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Warhammer RPG maker announces new D&D 5E compatible system alongside “tragic fantasy” setting

Broken Weave will crowdfund in February and offer first hints at Cubicle 7’s upcoming C7d20 system

Key art for Cubicle 7's Broken Weave tabletop RPG
Image credit: Cubicle 7

Cubicle 7, the publisher behind Warhammer Fantasy RPG and Age of Sigmar: Soulbound are developing an upcoming tabletop RPG called Broken Weave, which will contain an early look at their newly developed rules system - C7d20.

Announced January 27th, the C7d20 system will be compatible with Dungeons & Dragons 5E, or rather that edition’s System Reference Document (SRD) 5.1 that Wizards of the Coast released under a Creative Commons licence the very same day. What this means for Cubicle 7’s nascent licence remains an open question, but creators can effectively reproduce the SRD’s text as long as they attribute it to Wizards. Mentioning D&D is no longer needed.

The C7d20 system advertises exactly what it is in the name - Cubicle 7’s RPG ruleset compatible with 5E tabletop material. The company, which also publishes The Doctor Who Roleplaying Game and Uncharted Journeys, said it plans to release a core rulebook “later this year” that will combine the SRD’s foundational mechanics with the particular additions introduced through 5E-compatible books such as Doctors & Daleks and Adventures in Middle-Earth.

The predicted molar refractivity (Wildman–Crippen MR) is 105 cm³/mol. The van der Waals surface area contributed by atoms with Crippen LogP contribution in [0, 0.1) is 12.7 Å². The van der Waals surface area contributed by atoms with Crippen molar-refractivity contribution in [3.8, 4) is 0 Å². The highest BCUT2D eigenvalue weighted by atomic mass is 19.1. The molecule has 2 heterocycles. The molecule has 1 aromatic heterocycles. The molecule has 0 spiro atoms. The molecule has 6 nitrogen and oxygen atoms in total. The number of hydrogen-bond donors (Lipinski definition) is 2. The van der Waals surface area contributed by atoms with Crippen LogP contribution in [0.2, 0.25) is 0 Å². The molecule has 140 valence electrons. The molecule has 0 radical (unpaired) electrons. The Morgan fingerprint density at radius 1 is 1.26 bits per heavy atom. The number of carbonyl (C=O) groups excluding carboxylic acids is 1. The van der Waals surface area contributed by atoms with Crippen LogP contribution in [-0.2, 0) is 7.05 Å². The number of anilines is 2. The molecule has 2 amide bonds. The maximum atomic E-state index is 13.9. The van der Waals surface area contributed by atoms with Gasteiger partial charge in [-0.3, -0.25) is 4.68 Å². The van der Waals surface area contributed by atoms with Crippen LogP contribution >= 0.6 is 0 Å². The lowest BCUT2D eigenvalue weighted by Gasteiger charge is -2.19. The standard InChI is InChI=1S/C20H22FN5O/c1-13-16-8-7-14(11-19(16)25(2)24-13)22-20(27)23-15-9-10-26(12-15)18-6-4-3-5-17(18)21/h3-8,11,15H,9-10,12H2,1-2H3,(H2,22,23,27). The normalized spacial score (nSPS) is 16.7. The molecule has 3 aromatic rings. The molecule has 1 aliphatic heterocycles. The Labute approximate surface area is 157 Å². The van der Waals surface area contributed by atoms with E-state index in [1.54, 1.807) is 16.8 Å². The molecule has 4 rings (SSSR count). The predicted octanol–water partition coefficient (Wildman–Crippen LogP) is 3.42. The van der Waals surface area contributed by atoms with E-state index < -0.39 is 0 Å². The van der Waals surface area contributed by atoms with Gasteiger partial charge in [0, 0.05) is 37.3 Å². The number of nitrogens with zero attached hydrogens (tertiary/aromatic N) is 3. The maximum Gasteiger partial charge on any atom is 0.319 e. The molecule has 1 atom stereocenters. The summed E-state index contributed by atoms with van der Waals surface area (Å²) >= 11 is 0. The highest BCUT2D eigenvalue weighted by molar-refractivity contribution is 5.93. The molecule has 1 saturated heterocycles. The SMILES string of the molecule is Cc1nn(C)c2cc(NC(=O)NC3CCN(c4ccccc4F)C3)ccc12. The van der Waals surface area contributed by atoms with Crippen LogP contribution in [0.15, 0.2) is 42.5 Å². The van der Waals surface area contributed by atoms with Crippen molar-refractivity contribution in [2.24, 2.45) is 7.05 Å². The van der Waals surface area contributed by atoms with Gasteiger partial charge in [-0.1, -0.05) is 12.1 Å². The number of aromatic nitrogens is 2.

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Players can sneak an early peek at the system when Cubicle 7 crowdfunds Broken Weave on Kickstarter starting February 8th. The “post-apocalyptic, tragic fantasy setting will be compatible with both core 5E and C7d20, and that’s about the extent of what we know so far. One piece of key art shows a knight wearing a horned helmet, festooned with sashes, charms and ornamental colours. The crumbling ruins of a temple fills the background, hinting at a broken world, perhaps in the midst or immediate aftermath of wide scale societal upheaval. You know, the perfect framework for sad storytelling and swinging massive swords.

Cubicle 7 ended the announcement by saying it is “involved in discussions about open licensing and will have more news on this as the situation develops.” This makes sense given the amount of established third-party IPs the publisher has in its portfolio. Such decisions can reportedly take time and might explain why a wholly new setting will be the torchbearer for C7d20 - much easier than convincing the BBC to let a tabletop company fuss around with Doctor Who.

Dicebreaker has reached out to Cubicle 7 for more information and will update this story accordingly.

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